From its first seasons, Atlantic City was an innovator. It was one of the first Thoroughbred tracks with lights, in part because it also hosted a Standardbred meet for several years. Night racing, as despised as it is by horsemen, made sense. The track had a chance to grab the beach crowd after the sun went down, and bettors could make the trip from metropolitan Philadelphia after work or on the weekends.
The racing also was innovative. Atlantic City's turf course is regarded as one America's best, and the track established itself as an early leader in East Coast grass racing. A year after the first Washington D.C. International in 1952, Atlantic City staged the inaugural United Nations Handicap.
After a few forgettable runnings, the U.N. began to pull in the nation's turf stars. The initial breakthrough came in 1957, when Round Table won under Bill Shoemaker, and they returned to win again in 1959. Mongo, a leading turf horse in that era, won back-to-back runnings in 1962 and 1963.
Dr. Fager proved his versatility by winning the U.N. as a 4-year-old in 1968, Fort Marcy won in 1972, Tentam took the 1973 running, the obstreperous Halo won in 1974, and male turf champion Manila doubled up in 1986 and 1987.
Along with the top horses came the top jockeys. I covered racing for the Philadelphia Inquirer for much of the 1980s, and I recall speaking with Angel Cordero, Jr. in the Atlantic City jocks' room after he rode Acaroid to victory in 1983. Cordero was wearing a towel and a precisely defined bruise of a hoofprint on one of his thighs, a reminder of the horse that had trampled him a few days before. That imprint was a testament to the Hall of Famer's competitiveness and the high level of physical fitness that is common to all jockeys.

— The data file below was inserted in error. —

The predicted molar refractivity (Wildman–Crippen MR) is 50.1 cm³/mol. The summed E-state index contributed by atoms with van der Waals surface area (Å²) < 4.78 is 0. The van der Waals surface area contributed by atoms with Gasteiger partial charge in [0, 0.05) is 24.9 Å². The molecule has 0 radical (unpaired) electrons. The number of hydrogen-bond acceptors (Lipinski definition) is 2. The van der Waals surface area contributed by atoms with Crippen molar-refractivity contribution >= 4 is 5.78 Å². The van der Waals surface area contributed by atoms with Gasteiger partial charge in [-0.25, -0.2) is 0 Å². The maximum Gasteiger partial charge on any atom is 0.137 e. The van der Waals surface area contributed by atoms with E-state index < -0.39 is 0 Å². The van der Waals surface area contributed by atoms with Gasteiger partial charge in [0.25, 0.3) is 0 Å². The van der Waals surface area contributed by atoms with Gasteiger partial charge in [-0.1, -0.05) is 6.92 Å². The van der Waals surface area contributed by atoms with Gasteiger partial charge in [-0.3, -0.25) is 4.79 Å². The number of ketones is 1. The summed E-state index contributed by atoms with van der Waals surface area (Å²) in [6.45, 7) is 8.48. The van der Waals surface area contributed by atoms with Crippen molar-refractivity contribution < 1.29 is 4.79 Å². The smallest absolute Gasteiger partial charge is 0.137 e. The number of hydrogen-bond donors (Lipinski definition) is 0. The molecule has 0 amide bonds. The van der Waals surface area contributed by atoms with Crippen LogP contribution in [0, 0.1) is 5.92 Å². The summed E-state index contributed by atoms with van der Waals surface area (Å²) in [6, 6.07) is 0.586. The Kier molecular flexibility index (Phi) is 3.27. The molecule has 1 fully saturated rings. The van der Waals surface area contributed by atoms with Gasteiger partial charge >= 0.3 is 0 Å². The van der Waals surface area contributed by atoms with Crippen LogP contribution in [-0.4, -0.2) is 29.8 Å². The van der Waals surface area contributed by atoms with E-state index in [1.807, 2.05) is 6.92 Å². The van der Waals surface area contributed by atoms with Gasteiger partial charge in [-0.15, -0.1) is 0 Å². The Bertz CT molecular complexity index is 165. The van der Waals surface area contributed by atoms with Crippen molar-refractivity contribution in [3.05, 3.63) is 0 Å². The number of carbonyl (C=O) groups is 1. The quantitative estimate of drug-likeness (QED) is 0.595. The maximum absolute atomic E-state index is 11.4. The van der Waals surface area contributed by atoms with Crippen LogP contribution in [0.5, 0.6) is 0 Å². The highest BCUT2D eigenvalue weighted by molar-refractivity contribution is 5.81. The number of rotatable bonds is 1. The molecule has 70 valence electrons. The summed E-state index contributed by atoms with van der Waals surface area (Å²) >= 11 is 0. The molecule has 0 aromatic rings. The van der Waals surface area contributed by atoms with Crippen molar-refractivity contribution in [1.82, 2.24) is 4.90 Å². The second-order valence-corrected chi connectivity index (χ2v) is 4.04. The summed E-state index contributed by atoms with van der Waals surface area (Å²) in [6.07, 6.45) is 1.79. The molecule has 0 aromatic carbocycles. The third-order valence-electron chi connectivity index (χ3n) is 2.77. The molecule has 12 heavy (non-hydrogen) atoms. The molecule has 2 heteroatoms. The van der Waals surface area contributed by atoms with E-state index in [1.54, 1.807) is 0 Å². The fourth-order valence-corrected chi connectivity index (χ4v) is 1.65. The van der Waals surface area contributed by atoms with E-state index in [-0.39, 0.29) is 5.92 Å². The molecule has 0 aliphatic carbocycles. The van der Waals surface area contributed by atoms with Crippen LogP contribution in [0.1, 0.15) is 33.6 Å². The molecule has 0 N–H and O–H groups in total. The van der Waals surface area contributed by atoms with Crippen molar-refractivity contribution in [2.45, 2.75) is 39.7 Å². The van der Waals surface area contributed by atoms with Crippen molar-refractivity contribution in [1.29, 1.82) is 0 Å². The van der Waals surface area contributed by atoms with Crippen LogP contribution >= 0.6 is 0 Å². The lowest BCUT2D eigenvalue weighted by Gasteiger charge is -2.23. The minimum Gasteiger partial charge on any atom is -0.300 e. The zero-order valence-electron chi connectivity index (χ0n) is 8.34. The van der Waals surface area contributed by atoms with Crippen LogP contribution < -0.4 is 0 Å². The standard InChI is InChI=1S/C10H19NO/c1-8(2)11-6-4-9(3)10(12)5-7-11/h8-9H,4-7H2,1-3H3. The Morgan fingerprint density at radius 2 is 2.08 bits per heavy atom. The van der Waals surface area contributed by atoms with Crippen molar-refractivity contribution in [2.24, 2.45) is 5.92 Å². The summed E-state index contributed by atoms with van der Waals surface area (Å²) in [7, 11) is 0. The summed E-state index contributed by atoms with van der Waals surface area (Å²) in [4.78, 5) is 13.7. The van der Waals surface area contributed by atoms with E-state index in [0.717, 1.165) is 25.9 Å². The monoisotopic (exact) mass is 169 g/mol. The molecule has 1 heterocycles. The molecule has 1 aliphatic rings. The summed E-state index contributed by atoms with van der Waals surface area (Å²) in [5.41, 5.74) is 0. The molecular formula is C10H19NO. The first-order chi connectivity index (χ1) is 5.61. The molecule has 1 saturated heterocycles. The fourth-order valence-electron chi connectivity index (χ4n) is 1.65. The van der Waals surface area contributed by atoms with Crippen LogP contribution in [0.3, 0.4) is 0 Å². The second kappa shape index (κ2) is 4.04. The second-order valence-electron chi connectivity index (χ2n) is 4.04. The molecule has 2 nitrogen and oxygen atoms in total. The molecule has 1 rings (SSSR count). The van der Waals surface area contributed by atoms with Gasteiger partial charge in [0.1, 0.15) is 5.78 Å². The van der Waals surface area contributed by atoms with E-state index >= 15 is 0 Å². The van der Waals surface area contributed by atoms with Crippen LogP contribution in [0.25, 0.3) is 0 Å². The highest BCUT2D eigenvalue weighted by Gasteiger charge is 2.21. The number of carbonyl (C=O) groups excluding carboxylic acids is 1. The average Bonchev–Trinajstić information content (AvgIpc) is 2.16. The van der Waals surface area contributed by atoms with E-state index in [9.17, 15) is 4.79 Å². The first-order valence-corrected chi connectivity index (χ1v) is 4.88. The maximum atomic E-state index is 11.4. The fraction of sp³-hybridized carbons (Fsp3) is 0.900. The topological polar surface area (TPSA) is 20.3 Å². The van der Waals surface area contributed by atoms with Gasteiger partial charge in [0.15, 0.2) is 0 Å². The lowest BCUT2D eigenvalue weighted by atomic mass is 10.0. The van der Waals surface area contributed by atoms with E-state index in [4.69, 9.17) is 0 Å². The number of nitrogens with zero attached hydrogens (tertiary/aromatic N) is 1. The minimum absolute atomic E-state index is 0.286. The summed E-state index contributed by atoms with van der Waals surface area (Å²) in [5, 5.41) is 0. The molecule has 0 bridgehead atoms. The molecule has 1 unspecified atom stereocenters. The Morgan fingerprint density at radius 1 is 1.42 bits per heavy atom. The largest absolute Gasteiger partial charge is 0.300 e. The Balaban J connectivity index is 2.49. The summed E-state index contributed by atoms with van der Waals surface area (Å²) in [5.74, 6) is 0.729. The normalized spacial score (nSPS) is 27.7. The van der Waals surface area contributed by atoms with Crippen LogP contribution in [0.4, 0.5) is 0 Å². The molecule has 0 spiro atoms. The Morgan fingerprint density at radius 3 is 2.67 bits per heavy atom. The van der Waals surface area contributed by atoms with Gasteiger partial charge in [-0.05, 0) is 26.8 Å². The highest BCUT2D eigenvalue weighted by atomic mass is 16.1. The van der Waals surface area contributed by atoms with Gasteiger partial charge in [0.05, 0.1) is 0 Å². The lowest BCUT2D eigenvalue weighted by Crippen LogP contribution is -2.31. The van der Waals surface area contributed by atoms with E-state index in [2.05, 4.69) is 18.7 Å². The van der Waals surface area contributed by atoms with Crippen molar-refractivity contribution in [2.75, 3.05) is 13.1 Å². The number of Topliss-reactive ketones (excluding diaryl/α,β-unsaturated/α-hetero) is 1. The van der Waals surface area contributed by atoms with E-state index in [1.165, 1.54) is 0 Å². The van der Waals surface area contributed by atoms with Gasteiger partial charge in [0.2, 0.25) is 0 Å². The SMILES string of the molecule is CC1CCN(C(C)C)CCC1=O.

Leon Levy passed the reins to his son, Bob Levy, who continued Atlantic City's innovations and added a few of his own. The Matchmaker was first run in 1967, and its roster of winners is a who's who of leading females, including Politely, winner of the first two runnings, as well as Gallant Bloom, Numbered Account, Susan's Girl, and Just a Game II. Mississippi Mud, the 1977 winner, was the dam of Dixieland Band, one of Northern Dancer's best sons at stud.
A feature of the Matchmaker was that the owners of the top finishers had their choice of stallion seasons in addition to purse money. During the breeding bubble in the 1980s, the task of finding affordable seasons was especially tricky, and Bob Levy adeptly obtained seasons to rising stars. He was an owner and breeder, most memorably as the owner of 1987 Belmont Stakes winner Bet Twice and two-time champion sprinter Housebuster.